Casa Artusi: A Living Museum of Italian Home Cooking

A visit to Casa Artusi, A Living Museum of Italian Home Cooking

Casa Artusi honors Pellegrino Artusi, one of Forlimpopoli’s most famous citizens.

If you’re Italian-American, it’s quite possible your grandmother was given a copy of La Scienza in Cucina E L’arte Di Mangia Bene (Science in the Kitchen and The Art of Eating Well) as a wedding gift, or your mother has a copy on her bookshelf passed down by a relative from Italy.

First published in 1891, this book was written by Pellegrino Artusi, the man who has been called the father of Italian home cooking.

On a road trip through the Emilia-Romagna region of Italy, my husband and I stopped in Forlimpopoli (situated halfway between the towns of Forli and Cesena) to visit Casa Artusi, a living museum of Italian cookery that was created to honor Artusi, one of its most famous citizens.

As you approach the town, you can’t miss seeing Rocca Albornoziana, the impressive medieval fortress that overlooks Piazza Garibaldi and anchors the town. Built in the 14th century, it now houses the municipal government, an archaeological museum, and a theater.

Just a short walk along a cobbled street from the square, we entered a courtyard to find Casa Artusi, a strikingly contemporary building with glass walls, housed in a structure that once was a monastery. Opened five years ago, its design, both inside and out, stands in stark contrast to the adjoining Chiesa dei Servi, a baroque church containing several important pieces of art.

The modern center has a library on the second floor that is open to the public, as well as a research library that holds the 45,000 books that Artusi bequested to the town council upon his death. In collaboration with the Enoteca Regionale Emilia-Romagna, the wine cellar includes 200 varieties of regional wines.

Pelligrino Artusi was born in Forlimpopoli in 1820, to a family of traders. He eventually took over his father’s business and traded silks across Italy until he was 45 years old and wealthy enough to retire and focus on his two passions: culture and cuisine.

The birth of the Artusi cookbook

He wrote several other books and then self-published a cookbook of 475 recipes he had collected from friends and acquaintances. Because Artusi never married, the recipes were tested in his own kitchen by his trusted cooks and servants, Francesco Ruffilli and Marietta Sabatini.

Filled with witty anecdotes that reveal his wisdom and extensive knowledge of Italian culture, the popularity of Artusi’s book exceeded everyone’s wildest expectations. Through sheer word of mouth, before the era of literary publicists and the Internet, the initial book run of 1000 copies quickly sold out.

A later edition including additional secret family recipes, gathered from readers, resulted in a volume of 790 recipes from different regions of Italy. Over the years, the book has been translated into English, German, Spanish and Portuguese.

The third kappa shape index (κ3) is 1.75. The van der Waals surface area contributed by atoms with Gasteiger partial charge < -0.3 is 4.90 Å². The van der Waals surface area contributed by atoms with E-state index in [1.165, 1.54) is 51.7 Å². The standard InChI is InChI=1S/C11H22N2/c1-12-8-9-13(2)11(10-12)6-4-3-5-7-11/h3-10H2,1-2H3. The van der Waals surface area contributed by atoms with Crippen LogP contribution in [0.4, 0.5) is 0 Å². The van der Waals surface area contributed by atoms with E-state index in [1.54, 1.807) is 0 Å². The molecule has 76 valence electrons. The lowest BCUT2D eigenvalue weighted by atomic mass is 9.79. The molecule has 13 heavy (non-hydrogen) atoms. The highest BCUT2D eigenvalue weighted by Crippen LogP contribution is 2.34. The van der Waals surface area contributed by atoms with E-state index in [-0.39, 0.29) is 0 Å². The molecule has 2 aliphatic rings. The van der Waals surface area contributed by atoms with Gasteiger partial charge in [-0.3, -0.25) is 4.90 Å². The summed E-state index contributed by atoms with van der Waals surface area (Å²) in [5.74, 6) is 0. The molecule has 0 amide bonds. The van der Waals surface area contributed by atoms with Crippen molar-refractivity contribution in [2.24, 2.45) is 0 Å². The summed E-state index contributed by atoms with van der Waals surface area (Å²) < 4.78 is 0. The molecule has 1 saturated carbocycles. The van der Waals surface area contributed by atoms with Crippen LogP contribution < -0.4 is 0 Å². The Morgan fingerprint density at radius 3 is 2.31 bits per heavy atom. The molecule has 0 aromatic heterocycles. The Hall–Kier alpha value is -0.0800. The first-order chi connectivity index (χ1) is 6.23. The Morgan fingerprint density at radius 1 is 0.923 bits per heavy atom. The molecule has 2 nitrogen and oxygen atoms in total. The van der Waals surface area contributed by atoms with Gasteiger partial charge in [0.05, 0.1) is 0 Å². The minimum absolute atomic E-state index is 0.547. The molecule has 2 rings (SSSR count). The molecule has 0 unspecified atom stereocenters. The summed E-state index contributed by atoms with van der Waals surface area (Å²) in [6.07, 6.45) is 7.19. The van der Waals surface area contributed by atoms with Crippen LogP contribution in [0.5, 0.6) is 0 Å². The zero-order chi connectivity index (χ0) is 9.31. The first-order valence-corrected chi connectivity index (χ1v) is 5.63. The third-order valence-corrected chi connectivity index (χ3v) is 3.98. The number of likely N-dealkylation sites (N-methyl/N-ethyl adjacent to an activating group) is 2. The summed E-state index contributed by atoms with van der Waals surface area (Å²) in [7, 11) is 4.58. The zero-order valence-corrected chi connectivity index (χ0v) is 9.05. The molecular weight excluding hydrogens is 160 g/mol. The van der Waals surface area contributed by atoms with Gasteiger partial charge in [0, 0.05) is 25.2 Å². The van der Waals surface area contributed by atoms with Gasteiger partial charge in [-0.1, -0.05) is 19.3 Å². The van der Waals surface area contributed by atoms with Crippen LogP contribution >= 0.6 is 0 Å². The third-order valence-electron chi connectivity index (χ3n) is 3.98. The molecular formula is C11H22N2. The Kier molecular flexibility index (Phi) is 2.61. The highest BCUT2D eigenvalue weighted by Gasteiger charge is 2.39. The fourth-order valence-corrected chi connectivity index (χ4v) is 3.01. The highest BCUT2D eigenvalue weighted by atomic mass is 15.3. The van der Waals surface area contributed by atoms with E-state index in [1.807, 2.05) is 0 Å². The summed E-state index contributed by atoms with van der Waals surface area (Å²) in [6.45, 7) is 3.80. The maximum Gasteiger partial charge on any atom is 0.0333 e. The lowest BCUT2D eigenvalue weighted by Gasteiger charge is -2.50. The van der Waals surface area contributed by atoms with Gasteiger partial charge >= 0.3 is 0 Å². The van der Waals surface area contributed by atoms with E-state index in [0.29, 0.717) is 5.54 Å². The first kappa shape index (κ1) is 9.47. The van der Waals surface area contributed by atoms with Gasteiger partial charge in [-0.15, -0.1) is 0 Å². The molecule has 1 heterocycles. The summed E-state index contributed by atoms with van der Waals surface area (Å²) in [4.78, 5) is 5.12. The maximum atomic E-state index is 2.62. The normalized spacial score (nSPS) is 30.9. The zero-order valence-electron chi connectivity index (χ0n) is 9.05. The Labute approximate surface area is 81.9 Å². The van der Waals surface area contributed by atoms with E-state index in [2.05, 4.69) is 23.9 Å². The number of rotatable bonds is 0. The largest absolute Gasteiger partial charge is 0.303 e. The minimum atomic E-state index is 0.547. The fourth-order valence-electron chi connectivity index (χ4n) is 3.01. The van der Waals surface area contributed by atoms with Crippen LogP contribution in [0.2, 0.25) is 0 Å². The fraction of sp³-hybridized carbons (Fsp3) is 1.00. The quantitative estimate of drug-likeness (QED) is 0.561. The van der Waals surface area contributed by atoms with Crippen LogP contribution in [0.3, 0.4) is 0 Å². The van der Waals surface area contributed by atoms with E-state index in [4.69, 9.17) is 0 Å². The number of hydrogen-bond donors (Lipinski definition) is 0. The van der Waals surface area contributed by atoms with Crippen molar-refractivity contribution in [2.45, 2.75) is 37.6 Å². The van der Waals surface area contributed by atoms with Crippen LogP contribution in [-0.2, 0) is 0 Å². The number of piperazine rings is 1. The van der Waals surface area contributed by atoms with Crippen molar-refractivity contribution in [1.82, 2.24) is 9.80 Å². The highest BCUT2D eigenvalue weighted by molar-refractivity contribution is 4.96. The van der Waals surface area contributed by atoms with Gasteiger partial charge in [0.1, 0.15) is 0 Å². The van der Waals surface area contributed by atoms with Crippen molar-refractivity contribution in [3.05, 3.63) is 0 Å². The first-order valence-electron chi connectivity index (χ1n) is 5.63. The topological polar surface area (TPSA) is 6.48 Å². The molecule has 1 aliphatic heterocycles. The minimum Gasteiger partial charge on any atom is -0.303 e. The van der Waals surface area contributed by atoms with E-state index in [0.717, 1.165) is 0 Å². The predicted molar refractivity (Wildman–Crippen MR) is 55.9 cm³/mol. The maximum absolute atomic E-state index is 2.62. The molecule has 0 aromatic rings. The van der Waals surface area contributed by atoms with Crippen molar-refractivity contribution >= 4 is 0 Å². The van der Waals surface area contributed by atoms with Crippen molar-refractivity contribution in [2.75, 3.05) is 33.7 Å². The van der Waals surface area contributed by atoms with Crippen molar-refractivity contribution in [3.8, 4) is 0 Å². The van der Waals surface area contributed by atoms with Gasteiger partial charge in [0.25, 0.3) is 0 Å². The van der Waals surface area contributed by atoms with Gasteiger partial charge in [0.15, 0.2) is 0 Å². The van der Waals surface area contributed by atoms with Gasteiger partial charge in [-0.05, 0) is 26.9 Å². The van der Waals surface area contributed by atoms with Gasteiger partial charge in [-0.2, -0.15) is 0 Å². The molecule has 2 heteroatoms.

Although the author was well traveled, the book’s recipes are primarily from the regions of Emilia Romagna and Tuscany. That’s because Artusi had to flee from his hometown to Florence in 1851, when Forlimpopoli was penetrated by a group of robbers (Il Passatore) who were after wealthy families, including his own.

We had come to Forlimpopoli to learn to make piadina, the traditional Italian flatbread of the region. We could have also taken courses on a variety of other Italian dishes and cooking techniques, including pasta and pastry making. Those who prefer to dive right into eating rather than cooking, can head straight to the lovely restaurant on the ground floor and order from a menu that includes some of the recipes described in the cookbook.

We washed our hands, tied on our aprons, and were shown to a modern kitchen with 20 modern stainless steel workstations. Watching the teacher, we carefully measured flour, salt, yeast, water, and lard to create a mound of dough.

“Is it always made with lard?” I asked, worrying about all the piadini I had eaten in restaurants on prior evenings. “Some people use olive oil,” my teacher said reassuringly.

We were shown how to knead the dough by hand and then roll it out so it was just the right thickness and density before cooking it in a terracotta skillet. Alongside the teachers at Casa Artusi are Mariettas, members of a modern day woman’s auxiliary of approximately 140 volunteers who assist the professional cooks and students much like Marietta Sabatini did, working with their hands and carrying on the traditions of generations before them.

After class, we indulged in the warm, soft bread that was perfectly paired with San Genovese wine, a creamy cheese called sqacquerone, a smooth local ricotta cheese, and Mora Romagnola, slices of tasty salami that comes from black pigs.

A book becomes a cook’s bible

For many home kitchens in Italy and throughout the world, the book still remains a bible. One reason for its appeal and longevity is that Artusi considered himself neither a gourmet nor a glutton, but someone who appreciated fresh, local foods that were practical and economical to prepare at home—a concept that is still appreciated today.

Also, 30 years after the unification of Italy by Garibaldi, Artusi’s book was the first to capture the variety of regional cuisines that comprise what is now referred to as “Italian” home cooking.


Forlimpopoli is 78 km from Bologna, 115 km from Florence, 176 km from Venice, 286 km from Milan and 325 km from Rome.

Our piadina course (with tasting afterwards) cost about 50€ per person. Individualized courses and hands-on lessons can be arranged for small groups. A schedule of upcoming cooking courses is posted on the Casa Artusi website. For further information and prices, email [email protected]/

Also on More Time To Travel:

Five Great Northern Italian Cheeses

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